SAN DIEGO, BEIJING, and TEL AVIV, Israel, Oct. 25, 2013 /PRNewswire/ -- BioNano Genomics announced today the purchase of two IrysTM Systems to be placed at the Chinese Academy of Sciences in Beijing and the School of Chemistry at the Tel Aviv University in Tel Aviv, Israel. These new placements are designed to run the recently released high-throughput chip, IrysChipTM V2, which supports human genome analysis.
"Our new high-throughput chip shows the Irys System can scale to large complex genomes, which is critical to its utility throughout human genomics and epigenomics," said Han Cao, Ph.D., founder and chief scientific officer of BioNano Genomics. "The Irys System is a versatile and sensitive single molecule imaging platform that allows researchers to rapidly identify structural information over long-range distances with minimal alteration of the native genomic samples. This ability enables them to assemble de novo genomes containing complex, highly variable regions, as well as map epigenomics patterns using various labeling schemes, which are currently in advanced development."
This purchase marks the first academic order of the Irys System in Asia, and Bin Liu, Ph.D., will be the principal investigator leading the adoption of Irys for the Chinese Academy of Sciences. He heads the Center of Systematic Genomics at Xinjiang Institute of Ecology and Geography and Institute of Oceanology. Dr. Liu's team will use the Irys System for a wide variety of applications to study eco-systems and bioresources in marine sciences and in arid desert lands, where highly complex genomes are found.
Dr. Liu stated, "We have followed the development of the next-generation of physical mapping technologies closely. Integration of short-read, next-generation sequencing with long-range physical maps has long been the standard of genomics. Today, Irys has started the last step of genome characterization in a way that researchers and practitioners originally envisioned. Most of these are in a category of de novo non-model species. We will not settle for anything less than the complete picture."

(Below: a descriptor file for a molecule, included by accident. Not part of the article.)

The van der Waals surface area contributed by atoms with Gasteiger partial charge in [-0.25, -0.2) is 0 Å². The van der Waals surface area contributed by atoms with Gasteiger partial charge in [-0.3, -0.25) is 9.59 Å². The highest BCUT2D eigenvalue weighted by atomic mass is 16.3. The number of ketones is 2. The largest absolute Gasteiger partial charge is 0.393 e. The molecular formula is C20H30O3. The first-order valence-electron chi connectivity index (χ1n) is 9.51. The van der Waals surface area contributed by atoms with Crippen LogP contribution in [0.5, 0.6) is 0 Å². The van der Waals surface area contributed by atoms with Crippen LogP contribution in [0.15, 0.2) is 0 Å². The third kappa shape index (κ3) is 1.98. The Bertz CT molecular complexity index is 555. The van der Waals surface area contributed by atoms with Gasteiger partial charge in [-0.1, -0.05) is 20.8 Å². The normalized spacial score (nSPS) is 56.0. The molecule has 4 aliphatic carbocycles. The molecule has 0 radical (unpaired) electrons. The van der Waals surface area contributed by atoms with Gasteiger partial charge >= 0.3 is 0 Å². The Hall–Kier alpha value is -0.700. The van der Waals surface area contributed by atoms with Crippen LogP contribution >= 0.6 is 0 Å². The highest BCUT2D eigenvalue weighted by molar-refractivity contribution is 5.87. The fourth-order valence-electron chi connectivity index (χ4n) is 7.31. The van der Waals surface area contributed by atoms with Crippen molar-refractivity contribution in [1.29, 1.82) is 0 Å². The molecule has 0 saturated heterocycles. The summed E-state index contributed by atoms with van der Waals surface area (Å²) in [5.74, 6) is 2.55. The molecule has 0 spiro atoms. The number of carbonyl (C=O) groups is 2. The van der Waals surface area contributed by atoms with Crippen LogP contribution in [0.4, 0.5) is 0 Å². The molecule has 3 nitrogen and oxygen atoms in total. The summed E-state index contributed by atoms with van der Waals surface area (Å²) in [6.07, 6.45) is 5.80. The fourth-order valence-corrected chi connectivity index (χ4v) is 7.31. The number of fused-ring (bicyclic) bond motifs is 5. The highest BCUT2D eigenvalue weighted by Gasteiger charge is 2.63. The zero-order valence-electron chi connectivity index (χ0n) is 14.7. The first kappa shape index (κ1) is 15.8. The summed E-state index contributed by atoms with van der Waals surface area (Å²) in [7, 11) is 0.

At Tel Aviv University, Dr. Yuval Ebenstein leads the NanoBioPhotonics Lab and will oversee the adoption of Irys. His team is advancing technologies to directly visualize the individual epigenetic modifications in an individual genome. Epigenetics is the study of how gene expression is regulated, via proteins, methylation and other modifications, without altering the underlying DNA sequence. By creating genome maps from individual DNA molecules, up to 1 million base pairs in length, they are unlocking important genetic and epigenetic information about how genes are activated or silenced. Knowing how and why genes are turned on and off is significant to understanding many aspects underlying basic biology, including development, evolution and human disease.
"Next generation sequencing is advancing the genomic exploration in all fields of biology, but it fails to extract the full range of information associated with genetic material," said Yuval Ebenstein, Ph.D., Senior Lecturer, School of Chemistry, Tel Aviv University. "By directly visualizing DNA, we are able to get important insights into genome structural variation and epigenetic marks that are not accessible through sequencing or DNA arrays."
The Chinese Academy of Sciences and the Tel Aviv University are among the latest to adopt the Irys System. Others include the New York Genome Center, who are using their Irys for human and cancer genomics, UC San Francisco, for genomic investigations of a range of species from viruses to humans, and Kansas State University, for the i5k Insect and other Arthropod Genome Sequencing Initiative.
Irys makes it possible to routinely and accurately detect genomic structural variation and to finish genome assemblies. The fully automated Irys benchtop instrument uses the IrysChip to uncoil and confine long DNA molecules in proprietary Nanochannel Arrays™ where they are uniformly linearized in a highly parallel display for high-resolution, single-molecule imaging. Irys does not employ DNA fragmentation or amplification, which are typical with next-generation sequencing. The result is sequence information over extremely long "reads" ranging from hundreds of kilobases to a megabase, where the sample's valuable structural information is preserved. Irys makes it possible for researchers to directly observe structural variants including replications, deletions, translocations and inversions.
About BioNano Genomics
Headquartered in San Diego, BioNano Genomics is delivering an altogether better way of gaining a fully informed understanding of genomes. The Company's platform provides researchers and clinicians the most comprehensive, organized and actionable picture of a genome with unprecedented insights into how the individual components of genomes are ordered, arranged, and interact with each other. BioNano Genomics works with institutions in life science, translational research, molecular diagnostics and personalized medicine. The Company is supported by private investors and grant funding from genomics programs at federal agencies, including the NIH and NIST-ATP.
Notes: BioNano Genomics is a trademark of BioNano Genomics, Inc. Any other names of actual companies, organizations, entities, products or services may be the trademarks of their respective owners.
|SOURCE BioNano Genomics|
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